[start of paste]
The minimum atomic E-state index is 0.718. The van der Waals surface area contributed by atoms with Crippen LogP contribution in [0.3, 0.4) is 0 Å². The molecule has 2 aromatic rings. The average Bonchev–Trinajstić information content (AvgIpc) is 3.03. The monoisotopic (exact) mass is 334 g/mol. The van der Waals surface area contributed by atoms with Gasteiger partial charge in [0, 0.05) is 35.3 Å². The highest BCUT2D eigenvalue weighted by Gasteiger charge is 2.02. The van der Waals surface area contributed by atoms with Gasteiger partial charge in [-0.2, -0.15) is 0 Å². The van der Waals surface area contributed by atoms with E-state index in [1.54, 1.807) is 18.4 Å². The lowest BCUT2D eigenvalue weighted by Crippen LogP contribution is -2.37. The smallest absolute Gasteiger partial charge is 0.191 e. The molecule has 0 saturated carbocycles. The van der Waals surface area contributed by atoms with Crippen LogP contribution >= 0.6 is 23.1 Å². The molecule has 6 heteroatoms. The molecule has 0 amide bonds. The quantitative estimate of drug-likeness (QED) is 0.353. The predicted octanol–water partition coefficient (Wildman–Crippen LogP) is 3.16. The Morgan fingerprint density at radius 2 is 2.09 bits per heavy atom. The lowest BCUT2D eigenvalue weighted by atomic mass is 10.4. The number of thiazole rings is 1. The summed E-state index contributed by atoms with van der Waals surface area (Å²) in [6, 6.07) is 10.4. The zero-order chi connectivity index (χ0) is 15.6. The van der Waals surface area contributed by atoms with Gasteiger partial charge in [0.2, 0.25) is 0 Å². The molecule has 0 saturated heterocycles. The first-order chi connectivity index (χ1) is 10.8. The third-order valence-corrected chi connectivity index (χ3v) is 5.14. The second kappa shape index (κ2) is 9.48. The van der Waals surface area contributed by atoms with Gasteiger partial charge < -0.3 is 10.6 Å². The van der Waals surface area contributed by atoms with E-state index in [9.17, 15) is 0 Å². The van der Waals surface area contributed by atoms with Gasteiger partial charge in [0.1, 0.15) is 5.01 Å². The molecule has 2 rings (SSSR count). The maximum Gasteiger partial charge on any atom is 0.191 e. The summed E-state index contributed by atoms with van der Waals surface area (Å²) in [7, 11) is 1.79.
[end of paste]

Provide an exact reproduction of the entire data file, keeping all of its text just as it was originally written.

The minimum atomic E-state index is 0.718. The van der Waals surface area contributed by atoms with Crippen LogP contribution in [0.3, 0.4) is 0 Å². The molecule has 2 aromatic rings. The average Bonchev–Trinajstić information content (AvgIpc) is 3.03. The monoisotopic (exact) mass is 334 g/mol. The van der Waals surface area contributed by atoms with Gasteiger partial charge in [0, 0.05) is 35.3 Å². The highest BCUT2D eigenvalue weighted by Gasteiger charge is 2.02. The van der Waals surface area contributed by atoms with Gasteiger partial charge in [-0.2, -0.15) is 0 Å². The van der Waals surface area contributed by atoms with E-state index in [1.54, 1.807) is 18.4 Å². The lowest BCUT2D eigenvalue weighted by Crippen LogP contribution is -2.37. The smallest absolute Gasteiger partial charge is 0.191 e. The molecule has 0 saturated carbocycles. The van der Waals surface area contributed by atoms with Crippen LogP contribution >= 0.6 is 23.1 Å². The molecule has 6 heteroatoms. The molecule has 0 amide bonds. The quantitative estimate of drug-likeness (QED) is 0.353. The predicted octanol–water partition coefficient (Wildman–Crippen LogP) is 3.16. The Morgan fingerprint density at radius 2 is 2.09 bits per heavy atom. The lowest BCUT2D eigenvalue weighted by atomic mass is 10.4. The number of thiazole rings is 1. The summed E-state index contributed by atoms with van der Waals surface area (Å²) in [6, 6.07) is 10.4. The zero-order chi connectivity index (χ0) is 15.6. The van der Waals surface area contributed by atoms with Gasteiger partial charge in [0.2, 0.25) is 0 Å². The molecule has 0 saturated heterocycles. The first-order chi connectivity index (χ1) is 10.8. The third-order valence-corrected chi connectivity index (χ3v) is 5.14. The second kappa shape index (κ2) is 9.48. The van der Waals surface area contributed by atoms with Gasteiger partial charge < -0.3 is 10.6 Å². The van der Waals surface area contributed by atoms with E-state index in [9.17, 15) is 0 Å². The van der Waals surface area contributed by atoms with Gasteiger partial charge in [0.1, 0.15) is 5.01 Å². The molecule has 2 rings (SSSR count). The maximum Gasteiger partial charge on any atom is 0.191 e. The summed E-state index contributed by atoms with van der Waals surface area (Å²) in [7, 11) is 1.79.